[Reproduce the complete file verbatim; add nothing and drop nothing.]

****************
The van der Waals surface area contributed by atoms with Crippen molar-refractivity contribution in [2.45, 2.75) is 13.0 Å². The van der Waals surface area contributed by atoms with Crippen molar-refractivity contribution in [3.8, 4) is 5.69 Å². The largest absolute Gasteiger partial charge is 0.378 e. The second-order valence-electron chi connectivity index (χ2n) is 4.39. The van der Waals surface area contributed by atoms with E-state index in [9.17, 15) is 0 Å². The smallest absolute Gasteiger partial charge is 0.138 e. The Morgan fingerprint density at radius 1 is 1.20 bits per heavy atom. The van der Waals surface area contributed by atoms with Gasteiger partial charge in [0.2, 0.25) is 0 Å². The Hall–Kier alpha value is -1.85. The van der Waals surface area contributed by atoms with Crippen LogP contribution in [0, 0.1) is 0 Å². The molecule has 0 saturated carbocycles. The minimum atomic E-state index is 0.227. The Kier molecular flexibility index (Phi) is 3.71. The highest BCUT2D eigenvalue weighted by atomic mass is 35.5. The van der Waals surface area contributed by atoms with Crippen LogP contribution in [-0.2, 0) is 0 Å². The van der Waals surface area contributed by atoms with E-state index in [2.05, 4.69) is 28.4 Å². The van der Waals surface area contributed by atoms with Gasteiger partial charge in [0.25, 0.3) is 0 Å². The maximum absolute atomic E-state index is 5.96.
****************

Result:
The van der Waals surface area contributed by atoms with Crippen molar-refractivity contribution in [2.45, 2.75) is 13.0 Å². The van der Waals surface area contributed by atoms with Crippen molar-refractivity contribution in [3.8, 4) is 5.69 Å². The largest absolute Gasteiger partial charge is 0.378 e. The second-order valence-electron chi connectivity index (χ2n) is 4.39. The van der Waals surface area contributed by atoms with E-state index in [9.17, 15) is 0 Å². The smallest absolute Gasteiger partial charge is 0.138 e. The Morgan fingerprint density at radius 1 is 1.20 bits per heavy atom. The van der Waals surface area contributed by atoms with Gasteiger partial charge in [0.2, 0.25) is 0 Å². The Hall–Kier alpha value is -1.85. The van der Waals surface area contributed by atoms with Crippen LogP contribution in [0, 0.1) is 0 Å². The molecule has 0 saturated carbocycles. The minimum atomic E-state index is 0.227. The Kier molecular flexibility index (Phi) is 3.71. The highest BCUT2D eigenvalue weighted by atomic mass is 35.5. The van der Waals surface area contributed by atoms with Crippen LogP contribution in [-0.2, 0) is 0 Å². The van der Waals surface area contributed by atoms with E-state index in [2.05, 4.69) is 28.4 Å². The van der Waals surface area contributed by atoms with Gasteiger partial charge in [0.25, 0.3) is 0 Å². The maximum absolute atomic E-state index is 5.96.